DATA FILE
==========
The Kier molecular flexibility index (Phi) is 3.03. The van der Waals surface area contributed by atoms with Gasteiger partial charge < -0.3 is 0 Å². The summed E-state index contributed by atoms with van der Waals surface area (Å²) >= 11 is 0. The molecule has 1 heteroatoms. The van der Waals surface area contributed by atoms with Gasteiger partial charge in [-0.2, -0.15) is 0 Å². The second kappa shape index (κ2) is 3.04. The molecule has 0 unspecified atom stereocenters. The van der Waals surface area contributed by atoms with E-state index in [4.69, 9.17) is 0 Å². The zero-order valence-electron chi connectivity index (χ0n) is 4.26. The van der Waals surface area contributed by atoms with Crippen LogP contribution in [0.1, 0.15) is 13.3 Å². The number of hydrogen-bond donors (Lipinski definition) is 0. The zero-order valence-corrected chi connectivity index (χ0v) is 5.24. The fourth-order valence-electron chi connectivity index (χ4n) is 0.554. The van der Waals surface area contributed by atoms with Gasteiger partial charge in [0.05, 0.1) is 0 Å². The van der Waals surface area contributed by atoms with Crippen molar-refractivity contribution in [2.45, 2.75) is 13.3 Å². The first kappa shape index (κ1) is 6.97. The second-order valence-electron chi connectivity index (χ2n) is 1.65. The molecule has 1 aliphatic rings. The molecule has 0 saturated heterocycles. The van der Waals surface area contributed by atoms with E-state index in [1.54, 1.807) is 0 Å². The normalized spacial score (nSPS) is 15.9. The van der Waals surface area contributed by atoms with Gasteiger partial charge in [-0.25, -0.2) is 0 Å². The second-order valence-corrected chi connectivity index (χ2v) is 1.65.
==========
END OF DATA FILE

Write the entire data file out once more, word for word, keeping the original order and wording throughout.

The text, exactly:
The Kier molecular flexibility index (Phi) is 3.03. The van der Waals surface area contributed by atoms with Gasteiger partial charge < -0.3 is 0 Å². The summed E-state index contributed by atoms with van der Waals surface area (Å²) >= 11 is 0. The molecule has 1 heteroatoms. The van der Waals surface area contributed by atoms with Gasteiger partial charge in [-0.2, -0.15) is 0 Å². The second kappa shape index (κ2) is 3.04. The molecule has 0 unspecified atom stereocenters. The van der Waals surface area contributed by atoms with E-state index in [4.69, 9.17) is 0 Å². The zero-order valence-electron chi connectivity index (χ0n) is 4.26. The van der Waals surface area contributed by atoms with Crippen LogP contribution in [0.1, 0.15) is 13.3 Å². The number of hydrogen-bond donors (Lipinski definition) is 0. The zero-order valence-corrected chi connectivity index (χ0v) is 5.24. The fourth-order valence-electron chi connectivity index (χ4n) is 0.554. The van der Waals surface area contributed by atoms with Gasteiger partial charge in [0.05, 0.1) is 0 Å². The van der Waals surface area contributed by atoms with Crippen molar-refractivity contribution in [2.45, 2.75) is 13.3 Å². The first kappa shape index (κ1) is 6.97. The second-order valence-electron chi connectivity index (χ2n) is 1.65. The molecule has 1 aliphatic rings. The molecule has 0 saturated heterocycles. The van der Waals surface area contributed by atoms with E-state index in [1.54, 1.807) is 0 Å². The normalized spacial score (nSPS) is 15.9. The van der Waals surface area contributed by atoms with Gasteiger partial charge in [-0.25, -0.2) is 0 Å². The second-order valence-corrected chi connectivity index (χ2v) is 1.65.